Actor Matthew Malone introduces The Boy Who Never Was, the new show from acclaimed theatre company Brokentalkers, adapted from the award-winning Icelandic novel by Sjón and premiering this October as part of this year's Dublin Theatre Festival.


As culturally significant and life-changing as Covid is, was, continues to be… when it comes to theatre, film, and television, we've so far been happy for the events of the last few years to keep their distance.

With that in mind, when Brokentalkers told me they were adapting a queer Icelandic novella, Moonstone: The Boy Who Never Was, by celebrated author and screenwriter Sjón, it took me a while to appreciate the trojan horse that permeates its story.

It took a little longer for me to then accept that we might in fact be ready to talk about the last few years. Or at least, we might be able to begin to process them through stories that are strange enough to seem fictional, but recognizable enough to be familiar.

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The Boy Who Never Was - Brokentalkers talk to RTÉ Arena

Set amid the Spanish Flu of 1918, Moonstone follows a long-orphaned teenager, Máni Steinn, who traverses Reykjavík to watch every film that screens in the capital's pair of cinemas, and to discreetly meet gentlemen who can transactionally help him pay for his tickets.

I’ll try not to share any more about the story, because when I first read the novel I was struck by how its plot surprises the reader, both seamless and jagged at the same time. Although the premise sounds typical - the journey of a young person navigating adversity - the novel's outlook becomes kaleidoscopic, mixing discrimination, poverty and sickness, with fantasy, cinema, and sex.

With such rich material, and resonance, it's no wonder then that our directors Gary Keegan and Feidlim Cannon saw potential in exploring this work’s perspective and mystery on stage. As an experimental devised theatre company, Brokentalkers’ approach to making work is both wildly creative and extremely specific. We have spent days exploring the most memorable images from our experience reading the book, creating abstract dance, music, and scenes in response. Whereas on another day we had a debate about the exact angle of a mattress’s placement on stage.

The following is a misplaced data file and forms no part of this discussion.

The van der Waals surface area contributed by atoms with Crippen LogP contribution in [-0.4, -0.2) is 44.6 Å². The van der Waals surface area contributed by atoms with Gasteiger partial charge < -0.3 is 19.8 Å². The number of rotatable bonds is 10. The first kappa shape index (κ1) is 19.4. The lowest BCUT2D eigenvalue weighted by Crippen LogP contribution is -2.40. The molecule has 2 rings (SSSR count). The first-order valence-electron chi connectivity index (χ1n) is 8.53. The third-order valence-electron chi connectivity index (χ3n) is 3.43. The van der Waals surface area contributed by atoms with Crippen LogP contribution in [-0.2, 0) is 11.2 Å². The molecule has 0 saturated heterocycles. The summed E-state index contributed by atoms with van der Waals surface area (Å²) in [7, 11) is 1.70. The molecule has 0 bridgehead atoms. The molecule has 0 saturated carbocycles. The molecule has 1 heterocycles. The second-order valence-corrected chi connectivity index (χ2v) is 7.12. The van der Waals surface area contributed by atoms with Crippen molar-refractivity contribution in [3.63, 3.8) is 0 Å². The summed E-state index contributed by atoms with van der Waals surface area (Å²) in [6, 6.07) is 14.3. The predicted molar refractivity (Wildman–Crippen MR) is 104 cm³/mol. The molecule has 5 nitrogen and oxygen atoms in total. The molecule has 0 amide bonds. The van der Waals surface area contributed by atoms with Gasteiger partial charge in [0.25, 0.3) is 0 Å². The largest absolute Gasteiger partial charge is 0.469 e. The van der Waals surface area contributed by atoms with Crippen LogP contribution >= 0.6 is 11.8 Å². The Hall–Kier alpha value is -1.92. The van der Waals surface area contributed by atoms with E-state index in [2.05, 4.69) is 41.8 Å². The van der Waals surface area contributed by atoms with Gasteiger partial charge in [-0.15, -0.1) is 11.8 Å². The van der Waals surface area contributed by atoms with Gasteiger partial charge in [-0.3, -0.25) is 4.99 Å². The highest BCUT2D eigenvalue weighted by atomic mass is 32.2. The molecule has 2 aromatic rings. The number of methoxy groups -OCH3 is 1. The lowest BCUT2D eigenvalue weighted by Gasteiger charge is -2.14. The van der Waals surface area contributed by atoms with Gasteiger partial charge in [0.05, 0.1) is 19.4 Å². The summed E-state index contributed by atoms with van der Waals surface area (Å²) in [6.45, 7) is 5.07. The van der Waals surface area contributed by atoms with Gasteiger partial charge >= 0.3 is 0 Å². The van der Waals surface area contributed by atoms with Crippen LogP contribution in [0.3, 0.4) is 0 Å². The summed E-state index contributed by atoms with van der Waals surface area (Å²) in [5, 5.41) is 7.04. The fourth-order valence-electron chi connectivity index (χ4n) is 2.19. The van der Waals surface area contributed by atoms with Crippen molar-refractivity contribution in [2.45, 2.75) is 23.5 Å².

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The Boy Who Never Was - Brokentalkers on their new show

From what I can tell, it’s this pendulum of creativity and detail that underpins so much of Brokentalkers' work, evident in their many shows I've admired in previous years: the surreal yet brutalizing world of The Blue Boy, the satirical but sad conversations in This Beach, and their chillingly moving investigation of the Irish prison system in The Examination.

As an actor now inside one of their shows, I'm hopeful that The Boy Who Never Was will bring about a similar effect when we premiere it in the Dublin Theatre Festival this month. That said, part of the thrill of working this way is that it's clear the piece has a personality all of its own. That and the fact that we have an outstanding group of collaborators.

If you're considering buying a ticket, I can promise humour, surrealism, nightmares, and maybe even a sprinkling of Björk. And, admittedly, it may well remind you of all we've gone through these last couple of years, to quote our script: "one of those moments in history where everything seems to be happening at the same time."

The Boy Who Never Was is at the Samuel Beckett Centre from October 12th - 16th, as part of this year's Dublin Theatre Festival - find out more here.